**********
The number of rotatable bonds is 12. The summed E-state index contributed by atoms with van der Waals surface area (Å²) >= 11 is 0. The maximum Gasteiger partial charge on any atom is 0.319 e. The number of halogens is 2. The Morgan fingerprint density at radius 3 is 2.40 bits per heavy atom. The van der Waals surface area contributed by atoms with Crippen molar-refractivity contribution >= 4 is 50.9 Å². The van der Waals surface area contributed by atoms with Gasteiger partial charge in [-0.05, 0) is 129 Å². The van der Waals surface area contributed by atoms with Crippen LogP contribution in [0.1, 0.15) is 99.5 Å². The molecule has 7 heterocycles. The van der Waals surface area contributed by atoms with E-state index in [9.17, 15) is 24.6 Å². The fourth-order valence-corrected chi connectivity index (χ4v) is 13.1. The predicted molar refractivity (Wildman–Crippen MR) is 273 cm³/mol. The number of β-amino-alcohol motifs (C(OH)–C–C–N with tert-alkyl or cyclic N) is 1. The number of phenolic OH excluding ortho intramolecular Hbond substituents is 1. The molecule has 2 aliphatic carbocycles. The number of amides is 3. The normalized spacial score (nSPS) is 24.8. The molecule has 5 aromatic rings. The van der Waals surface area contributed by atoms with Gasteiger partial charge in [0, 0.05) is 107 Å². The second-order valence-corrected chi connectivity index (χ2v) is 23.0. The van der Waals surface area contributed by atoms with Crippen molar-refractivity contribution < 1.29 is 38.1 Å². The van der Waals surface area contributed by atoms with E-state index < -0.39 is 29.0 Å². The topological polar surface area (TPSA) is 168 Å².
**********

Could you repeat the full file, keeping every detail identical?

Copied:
The number of rotatable bonds is 12. The summed E-state index contributed by atoms with van der Waals surface area (Å²) >= 11 is 0. The maximum Gasteiger partial charge on any atom is 0.319 e. The number of halogens is 2. The Morgan fingerprint density at radius 3 is 2.40 bits per heavy atom. The van der Waals surface area contributed by atoms with Crippen molar-refractivity contribution >= 4 is 50.9 Å². The van der Waals surface area contributed by atoms with Gasteiger partial charge in [-0.05, 0) is 129 Å². The van der Waals surface area contributed by atoms with Crippen LogP contribution in [0.1, 0.15) is 99.5 Å². The molecule has 7 heterocycles. The van der Waals surface area contributed by atoms with E-state index in [9.17, 15) is 24.6 Å². The fourth-order valence-corrected chi connectivity index (χ4v) is 13.1. The predicted molar refractivity (Wildman–Crippen MR) is 273 cm³/mol. The number of β-amino-alcohol motifs (C(OH)–C–C–N with tert-alkyl or cyclic N) is 1. The number of phenolic OH excluding ortho intramolecular Hbond substituents is 1. The molecule has 2 aliphatic carbocycles. The number of amides is 3. The normalized spacial score (nSPS) is 24.8. The molecule has 5 aromatic rings. The van der Waals surface area contributed by atoms with Gasteiger partial charge in [0, 0.05) is 107 Å². The second-order valence-corrected chi connectivity index (χ2v) is 23.0. The van der Waals surface area contributed by atoms with Crippen molar-refractivity contribution < 1.29 is 38.1 Å². The van der Waals surface area contributed by atoms with E-state index < -0.39 is 29.0 Å². The topological polar surface area (TPSA) is 168 Å².